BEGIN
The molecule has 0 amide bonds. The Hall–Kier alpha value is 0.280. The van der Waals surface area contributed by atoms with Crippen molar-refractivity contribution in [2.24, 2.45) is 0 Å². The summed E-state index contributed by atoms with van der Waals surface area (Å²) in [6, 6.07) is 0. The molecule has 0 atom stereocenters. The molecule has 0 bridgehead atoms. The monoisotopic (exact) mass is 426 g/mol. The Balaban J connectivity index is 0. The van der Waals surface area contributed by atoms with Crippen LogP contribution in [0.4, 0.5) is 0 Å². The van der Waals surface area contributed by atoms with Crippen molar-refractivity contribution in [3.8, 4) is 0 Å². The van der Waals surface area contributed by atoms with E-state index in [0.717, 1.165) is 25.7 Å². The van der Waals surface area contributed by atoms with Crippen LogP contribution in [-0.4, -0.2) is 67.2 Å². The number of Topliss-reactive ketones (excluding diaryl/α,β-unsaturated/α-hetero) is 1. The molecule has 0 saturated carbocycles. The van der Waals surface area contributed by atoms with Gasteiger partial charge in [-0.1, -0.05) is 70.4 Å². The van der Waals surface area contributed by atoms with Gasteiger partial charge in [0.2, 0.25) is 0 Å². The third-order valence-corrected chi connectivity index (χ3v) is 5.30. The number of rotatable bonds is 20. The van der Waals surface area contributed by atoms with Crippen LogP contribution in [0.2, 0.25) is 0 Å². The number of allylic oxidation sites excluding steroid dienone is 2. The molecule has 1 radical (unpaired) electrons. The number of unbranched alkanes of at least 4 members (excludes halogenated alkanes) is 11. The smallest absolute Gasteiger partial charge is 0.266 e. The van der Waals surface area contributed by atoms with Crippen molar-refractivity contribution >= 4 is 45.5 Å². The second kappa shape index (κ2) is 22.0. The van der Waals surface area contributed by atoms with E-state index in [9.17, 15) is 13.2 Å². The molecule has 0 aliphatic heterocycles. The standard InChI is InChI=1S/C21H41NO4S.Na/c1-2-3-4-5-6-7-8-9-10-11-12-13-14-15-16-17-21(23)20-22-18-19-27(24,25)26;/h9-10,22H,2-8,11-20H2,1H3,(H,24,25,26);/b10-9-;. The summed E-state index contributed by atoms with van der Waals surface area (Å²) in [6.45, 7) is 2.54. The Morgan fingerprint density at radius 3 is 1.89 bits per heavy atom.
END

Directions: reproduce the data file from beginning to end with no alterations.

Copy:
The molecule has 0 amide bonds. The Hall–Kier alpha value is 0.280. The van der Waals surface area contributed by atoms with Crippen molar-refractivity contribution in [2.24, 2.45) is 0 Å². The summed E-state index contributed by atoms with van der Waals surface area (Å²) in [6, 6.07) is 0. The molecule has 0 atom stereocenters. The molecule has 0 bridgehead atoms. The monoisotopic (exact) mass is 426 g/mol. The Balaban J connectivity index is 0. The van der Waals surface area contributed by atoms with Crippen LogP contribution in [0.4, 0.5) is 0 Å². The van der Waals surface area contributed by atoms with Crippen molar-refractivity contribution in [3.8, 4) is 0 Å². The van der Waals surface area contributed by atoms with E-state index in [0.717, 1.165) is 25.7 Å². The van der Waals surface area contributed by atoms with Crippen LogP contribution in [-0.4, -0.2) is 67.2 Å². The number of Topliss-reactive ketones (excluding diaryl/α,β-unsaturated/α-hetero) is 1. The molecule has 0 saturated carbocycles. The van der Waals surface area contributed by atoms with Gasteiger partial charge in [-0.1, -0.05) is 70.4 Å². The van der Waals surface area contributed by atoms with Gasteiger partial charge in [0.2, 0.25) is 0 Å². The third-order valence-corrected chi connectivity index (χ3v) is 5.30. The number of rotatable bonds is 20. The van der Waals surface area contributed by atoms with Crippen LogP contribution in [0.2, 0.25) is 0 Å². The number of allylic oxidation sites excluding steroid dienone is 2. The molecule has 1 radical (unpaired) electrons. The number of unbranched alkanes of at least 4 members (excludes halogenated alkanes) is 11. The smallest absolute Gasteiger partial charge is 0.266 e. The van der Waals surface area contributed by atoms with Crippen molar-refractivity contribution >= 4 is 45.5 Å². The second kappa shape index (κ2) is 22.0. The van der Waals surface area contributed by atoms with E-state index in [9.17, 15) is 13.2 Å². The molecule has 0 aliphatic heterocycles. The standard InChI is InChI=1S/C21H41NO4S.Na/c1-2-3-4-5-6-7-8-9-10-11-12-13-14-15-16-17-21(23)20-22-18-19-27(24,25)26;/h9-10,22H,2-8,11-20H2,1H3,(H,24,25,26);/b10-9-;. The summed E-state index contributed by atoms with van der Waals surface area (Å²) in [6.45, 7) is 2.54. The Morgan fingerprint density at radius 3 is 1.89 bits per heavy atom.